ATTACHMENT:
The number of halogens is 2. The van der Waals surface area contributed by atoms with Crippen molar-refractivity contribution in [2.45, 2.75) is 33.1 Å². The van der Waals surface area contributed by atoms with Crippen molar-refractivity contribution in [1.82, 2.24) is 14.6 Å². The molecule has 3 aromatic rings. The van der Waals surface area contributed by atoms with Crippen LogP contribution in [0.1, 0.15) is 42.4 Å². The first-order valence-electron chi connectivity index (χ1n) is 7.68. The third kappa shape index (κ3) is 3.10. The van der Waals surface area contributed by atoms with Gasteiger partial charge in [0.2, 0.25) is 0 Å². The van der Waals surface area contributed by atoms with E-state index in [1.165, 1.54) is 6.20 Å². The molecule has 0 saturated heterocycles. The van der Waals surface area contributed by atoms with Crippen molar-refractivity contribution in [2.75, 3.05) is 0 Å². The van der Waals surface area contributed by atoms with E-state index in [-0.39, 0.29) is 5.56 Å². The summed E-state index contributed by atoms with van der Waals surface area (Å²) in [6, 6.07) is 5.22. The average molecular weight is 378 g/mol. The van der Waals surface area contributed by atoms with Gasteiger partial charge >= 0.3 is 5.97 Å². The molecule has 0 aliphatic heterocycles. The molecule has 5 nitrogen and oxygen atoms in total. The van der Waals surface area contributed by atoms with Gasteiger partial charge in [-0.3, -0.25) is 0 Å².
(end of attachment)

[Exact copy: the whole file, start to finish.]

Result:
The number of halogens is 2. The van der Waals surface area contributed by atoms with Crippen molar-refractivity contribution in [2.45, 2.75) is 33.1 Å². The van der Waals surface area contributed by atoms with Crippen molar-refractivity contribution in [1.82, 2.24) is 14.6 Å². The molecule has 3 aromatic rings. The van der Waals surface area contributed by atoms with Crippen LogP contribution in [0.1, 0.15) is 42.4 Å². The first-order valence-electron chi connectivity index (χ1n) is 7.68. The third kappa shape index (κ3) is 3.10. The van der Waals surface area contributed by atoms with Gasteiger partial charge in [0.2, 0.25) is 0 Å². The van der Waals surface area contributed by atoms with E-state index in [1.165, 1.54) is 6.20 Å². The molecule has 0 saturated heterocycles. The van der Waals surface area contributed by atoms with Crippen molar-refractivity contribution in [2.75, 3.05) is 0 Å². The van der Waals surface area contributed by atoms with E-state index in [-0.39, 0.29) is 5.56 Å². The summed E-state index contributed by atoms with van der Waals surface area (Å²) in [6, 6.07) is 5.22. The average molecular weight is 378 g/mol. The van der Waals surface area contributed by atoms with Gasteiger partial charge >= 0.3 is 5.97 Å². The molecule has 0 aliphatic heterocycles. The molecule has 5 nitrogen and oxygen atoms in total. The van der Waals surface area contributed by atoms with Gasteiger partial charge in [-0.3, -0.25) is 0 Å².